Top Ten Most Common Mistakes a New Grad Can Make

Depressed girlThis is an excellent list provided by Stuart Schultz, co-author of the new book’s Guide to Life After College. I can safely say that all of these are very common mistakes that can add up quickly and derail any plans for a smooth college to work transition.

Use this list as a reference after graduation, and refer to it every so often for a little reminder of how to stay on track. It will save you time, money, and regrets!

Not traveling after college.

Once you enter the “real world,” there are few opportunities when you’ll have a few months to do whatever you want. That’s because once work starts, while you may get one or two weeks off throughout the year, they most likely won’t be back-to-back. Thus, if you have wanderlust, the summer after you graduate (those two-to-three great months of uninterrupted freedom) is the time to scratch that itch.

Of course, if you have debt to repay or other financial obligations to fulfill, then we understand why travel might not be in the cards today (although perhaps you’ll have an opportunity down the line, maybe between jobs, when you can pack your bags and yell, “Hasta Lavista America”), but if you’re just worried about not having enough cash, don’t forget that there are tons of volunteer opportunities (which you can find on,,, etc.) and scholarships (e.g., work-study, Fullbright) that can send you abroad for free.

Note: Read our article “Where to Go After College…Travel, Work or Volunteer?” for more inside information on traveling abroad after graduation.

Not considering moving home.

There’s no way around it. Rent is expensive. Nonetheless, a ton of grads jump right into renting a place after college. Unfortunately, this can turn out to be a financial burden that they can’t handle, or just as bad, it could force them into careers they never wanted to pursue, just because they needed to afford rent.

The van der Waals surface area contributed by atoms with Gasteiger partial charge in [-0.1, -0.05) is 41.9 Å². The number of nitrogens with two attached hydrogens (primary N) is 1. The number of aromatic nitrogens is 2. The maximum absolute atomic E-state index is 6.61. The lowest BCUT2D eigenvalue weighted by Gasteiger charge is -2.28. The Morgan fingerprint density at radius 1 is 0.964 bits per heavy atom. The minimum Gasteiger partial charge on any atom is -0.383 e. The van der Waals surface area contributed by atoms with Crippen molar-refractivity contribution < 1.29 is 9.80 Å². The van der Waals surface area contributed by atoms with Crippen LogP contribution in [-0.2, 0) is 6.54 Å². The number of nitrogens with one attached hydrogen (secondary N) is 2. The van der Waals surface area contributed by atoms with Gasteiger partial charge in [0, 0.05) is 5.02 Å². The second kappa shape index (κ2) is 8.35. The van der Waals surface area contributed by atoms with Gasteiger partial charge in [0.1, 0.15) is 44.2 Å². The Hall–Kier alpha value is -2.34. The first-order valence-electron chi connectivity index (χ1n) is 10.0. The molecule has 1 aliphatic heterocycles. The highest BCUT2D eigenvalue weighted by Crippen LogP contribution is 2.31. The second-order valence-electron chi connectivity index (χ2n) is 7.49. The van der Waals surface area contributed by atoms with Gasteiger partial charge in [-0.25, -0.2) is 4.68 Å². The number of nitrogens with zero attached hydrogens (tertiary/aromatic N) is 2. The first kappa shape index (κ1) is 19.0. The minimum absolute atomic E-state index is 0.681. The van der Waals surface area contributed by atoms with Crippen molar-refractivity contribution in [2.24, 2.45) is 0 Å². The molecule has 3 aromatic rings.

While the following suggestion isn’t perfect for everyone, consider moving home, even if just for six months (assuming your parents are cool with it and you won’t rip out your hair as a result). This can give you some breathing room to figure out what you want your real next step to be.

And if you don’t move home, at least consider a roommate (that you can get along with an be on the same page as). It will make your life a lot easier.

Note: Read “Moving Back Home” for real-life advice direct from my own experience of moving in with my parents after college (and after a failed attempt to live in a big city I couldn’t afford!)

Ignoring health insurance.

Walking around without health insurance is like playing Russian Roulette. There’s just no reason every recent grad shouldn’t by insured. And you don’t even need a job to get insurance. If you’re unemployed, for affordable options, look to state sponsored programs such as Healthy New York in New York City (or the equivalent in your state), the Freelancers Union or even Short-term Health Insurance providers.

This will keep you out of a situation in which you’re hit by a bus and end up wracking up $500,000 in medical expenses that you need to spend the next twenty years paying off because you didn’t opt for the $100/month state-subsidized plan (if you think we’re trying to scare you into getting health insurance, well, you’re right!)

When looking for a job, only looking for a job.